Research

Study: Course Feedback Helps Underperforming Students Most

Dashboards that report on course progress are more motivating for underperforming students than for those who are doing well, according to a new study from the University of Michigan and Blackboard. The researchers conducted interviews and simulations with 47 U-M undergraduates to find out how course feedback and dashboard tools can best support students.

"This study is the first to specifically investigate how feedback and students' academic standing affects their experience with dashboards and points to the importance of considering how to design these systems to provide more personalized information that motivates students," said Stephanie Teasley, a research professor in the U-M School of Information (UMSI), who led the project in collaboration with researchers and staff from Blackboard.

After putting students through various feedback scenarios, the researchers found that:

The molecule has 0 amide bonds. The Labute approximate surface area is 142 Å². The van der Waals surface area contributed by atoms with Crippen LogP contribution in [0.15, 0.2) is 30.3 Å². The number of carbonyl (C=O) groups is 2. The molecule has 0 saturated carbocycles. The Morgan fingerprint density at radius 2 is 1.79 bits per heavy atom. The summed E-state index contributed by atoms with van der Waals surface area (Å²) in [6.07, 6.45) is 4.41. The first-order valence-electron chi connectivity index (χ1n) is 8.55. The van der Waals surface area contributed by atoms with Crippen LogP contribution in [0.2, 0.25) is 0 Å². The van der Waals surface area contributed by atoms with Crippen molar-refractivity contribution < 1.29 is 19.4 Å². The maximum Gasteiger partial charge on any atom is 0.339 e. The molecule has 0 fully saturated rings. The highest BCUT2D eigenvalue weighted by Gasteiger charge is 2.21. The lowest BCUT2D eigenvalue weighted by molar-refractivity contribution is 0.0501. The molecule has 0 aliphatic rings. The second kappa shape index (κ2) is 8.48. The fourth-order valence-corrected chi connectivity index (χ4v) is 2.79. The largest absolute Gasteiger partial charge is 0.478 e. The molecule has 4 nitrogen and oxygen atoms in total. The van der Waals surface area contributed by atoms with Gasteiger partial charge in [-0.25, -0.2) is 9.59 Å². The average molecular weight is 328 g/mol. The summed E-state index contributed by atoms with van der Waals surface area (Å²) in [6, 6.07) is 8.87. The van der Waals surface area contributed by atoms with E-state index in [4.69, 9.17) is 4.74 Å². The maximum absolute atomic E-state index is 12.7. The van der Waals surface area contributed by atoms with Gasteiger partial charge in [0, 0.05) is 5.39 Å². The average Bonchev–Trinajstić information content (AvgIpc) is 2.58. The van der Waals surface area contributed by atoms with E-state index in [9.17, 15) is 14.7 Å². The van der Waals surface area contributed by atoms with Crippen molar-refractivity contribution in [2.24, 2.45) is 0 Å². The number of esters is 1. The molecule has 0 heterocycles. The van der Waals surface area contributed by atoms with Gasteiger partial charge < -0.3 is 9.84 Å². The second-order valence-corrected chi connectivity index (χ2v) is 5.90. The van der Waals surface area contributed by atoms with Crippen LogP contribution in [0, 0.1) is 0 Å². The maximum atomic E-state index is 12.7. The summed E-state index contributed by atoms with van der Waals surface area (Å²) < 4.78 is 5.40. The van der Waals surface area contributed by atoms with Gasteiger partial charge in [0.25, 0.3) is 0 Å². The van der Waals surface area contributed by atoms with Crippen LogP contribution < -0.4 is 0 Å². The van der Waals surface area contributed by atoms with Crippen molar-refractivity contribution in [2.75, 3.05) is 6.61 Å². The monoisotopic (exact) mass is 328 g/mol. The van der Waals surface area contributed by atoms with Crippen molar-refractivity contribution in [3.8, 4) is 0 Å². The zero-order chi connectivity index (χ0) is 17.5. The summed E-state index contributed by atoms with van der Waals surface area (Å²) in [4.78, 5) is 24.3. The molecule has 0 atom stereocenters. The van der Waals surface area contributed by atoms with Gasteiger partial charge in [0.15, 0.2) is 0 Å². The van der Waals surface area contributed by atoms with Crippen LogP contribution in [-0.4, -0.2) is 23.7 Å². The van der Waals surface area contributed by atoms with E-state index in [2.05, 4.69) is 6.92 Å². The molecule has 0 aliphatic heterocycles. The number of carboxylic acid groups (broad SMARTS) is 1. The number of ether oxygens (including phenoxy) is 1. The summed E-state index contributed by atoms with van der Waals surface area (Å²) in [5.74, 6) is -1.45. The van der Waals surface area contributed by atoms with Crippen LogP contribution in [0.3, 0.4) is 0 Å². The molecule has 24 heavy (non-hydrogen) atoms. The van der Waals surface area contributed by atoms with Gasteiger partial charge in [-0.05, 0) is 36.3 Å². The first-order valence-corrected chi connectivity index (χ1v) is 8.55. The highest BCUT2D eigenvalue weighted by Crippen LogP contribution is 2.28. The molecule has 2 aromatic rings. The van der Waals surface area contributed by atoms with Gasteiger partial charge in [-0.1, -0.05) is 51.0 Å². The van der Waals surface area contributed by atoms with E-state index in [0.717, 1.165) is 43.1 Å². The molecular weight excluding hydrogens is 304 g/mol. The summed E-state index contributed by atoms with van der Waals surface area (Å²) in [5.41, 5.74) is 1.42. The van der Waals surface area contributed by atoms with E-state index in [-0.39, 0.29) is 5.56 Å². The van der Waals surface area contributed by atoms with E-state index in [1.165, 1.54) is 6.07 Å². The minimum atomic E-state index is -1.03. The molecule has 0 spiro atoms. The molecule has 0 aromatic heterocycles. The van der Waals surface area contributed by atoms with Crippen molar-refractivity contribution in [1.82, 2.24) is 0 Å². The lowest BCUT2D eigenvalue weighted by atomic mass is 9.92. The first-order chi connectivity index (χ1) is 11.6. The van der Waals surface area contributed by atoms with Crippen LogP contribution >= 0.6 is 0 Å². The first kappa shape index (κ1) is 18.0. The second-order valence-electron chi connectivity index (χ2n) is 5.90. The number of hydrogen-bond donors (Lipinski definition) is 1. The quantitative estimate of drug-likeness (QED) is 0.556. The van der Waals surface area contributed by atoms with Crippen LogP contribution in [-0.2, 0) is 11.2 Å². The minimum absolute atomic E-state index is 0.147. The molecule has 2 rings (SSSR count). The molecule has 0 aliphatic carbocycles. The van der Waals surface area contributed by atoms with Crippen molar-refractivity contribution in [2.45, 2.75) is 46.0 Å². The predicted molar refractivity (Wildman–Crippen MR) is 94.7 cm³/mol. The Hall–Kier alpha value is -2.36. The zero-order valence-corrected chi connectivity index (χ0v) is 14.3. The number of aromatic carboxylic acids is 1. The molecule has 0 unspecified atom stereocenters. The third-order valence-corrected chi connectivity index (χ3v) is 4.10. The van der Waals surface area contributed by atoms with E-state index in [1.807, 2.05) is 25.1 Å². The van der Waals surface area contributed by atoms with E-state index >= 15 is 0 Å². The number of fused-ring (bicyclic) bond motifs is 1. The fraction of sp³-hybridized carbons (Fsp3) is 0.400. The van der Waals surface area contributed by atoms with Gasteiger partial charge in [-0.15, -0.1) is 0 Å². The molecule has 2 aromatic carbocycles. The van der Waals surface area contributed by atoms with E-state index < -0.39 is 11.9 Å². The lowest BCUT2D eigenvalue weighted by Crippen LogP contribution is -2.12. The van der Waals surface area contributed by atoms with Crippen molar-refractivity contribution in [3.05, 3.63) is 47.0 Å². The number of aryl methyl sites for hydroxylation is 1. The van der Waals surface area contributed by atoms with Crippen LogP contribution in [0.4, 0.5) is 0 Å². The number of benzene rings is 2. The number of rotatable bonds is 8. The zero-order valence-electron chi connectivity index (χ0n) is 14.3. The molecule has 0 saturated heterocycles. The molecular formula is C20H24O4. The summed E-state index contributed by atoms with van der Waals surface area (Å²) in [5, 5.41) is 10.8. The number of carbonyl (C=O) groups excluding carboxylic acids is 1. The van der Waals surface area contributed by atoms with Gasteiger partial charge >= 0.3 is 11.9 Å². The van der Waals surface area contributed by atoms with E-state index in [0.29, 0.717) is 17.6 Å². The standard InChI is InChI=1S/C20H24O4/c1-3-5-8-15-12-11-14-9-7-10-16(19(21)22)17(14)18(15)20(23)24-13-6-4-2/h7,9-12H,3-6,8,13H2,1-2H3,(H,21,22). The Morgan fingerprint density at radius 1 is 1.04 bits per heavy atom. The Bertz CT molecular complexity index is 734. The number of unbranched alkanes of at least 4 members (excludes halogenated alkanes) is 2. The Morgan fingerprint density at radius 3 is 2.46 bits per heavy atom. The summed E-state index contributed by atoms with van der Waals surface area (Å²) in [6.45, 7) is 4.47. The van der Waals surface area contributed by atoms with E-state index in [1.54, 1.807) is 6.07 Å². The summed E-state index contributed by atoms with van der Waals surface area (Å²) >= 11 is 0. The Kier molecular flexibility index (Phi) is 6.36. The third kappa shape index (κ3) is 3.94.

• The students with lower GPAs were more likely to turn on a summary feedback feature, check it regularly and take immediate action;
  • Regardless of their GPA in real life, students who were told in the simulation that they were doing poorly were more likely to find the feedback useful; and
  • Students at all performance levels said they found the dashboard feedback useful, and that they'd appreciate continuous access to it.

"Underperforming students are the ones who have the most to gain from dashboards," Teasley said in a statement. "And a concern going into the study was that the dashboards would decrease their motivation. However, many of these students' comments reflected insights about what they might do to improve, which is one of the intended benefits of dashboards."

The study was "funded by Blackboard and collaboratively designed and interpreted. All direct observation and findings were conducted by the independent research team at U-M," according to a press release. The full report is available on the Blackboard blog.

About the Author

About the author: Rhea Kelly is executive editor for Campus Technology. She can be reached at rkelly@1105media.com.

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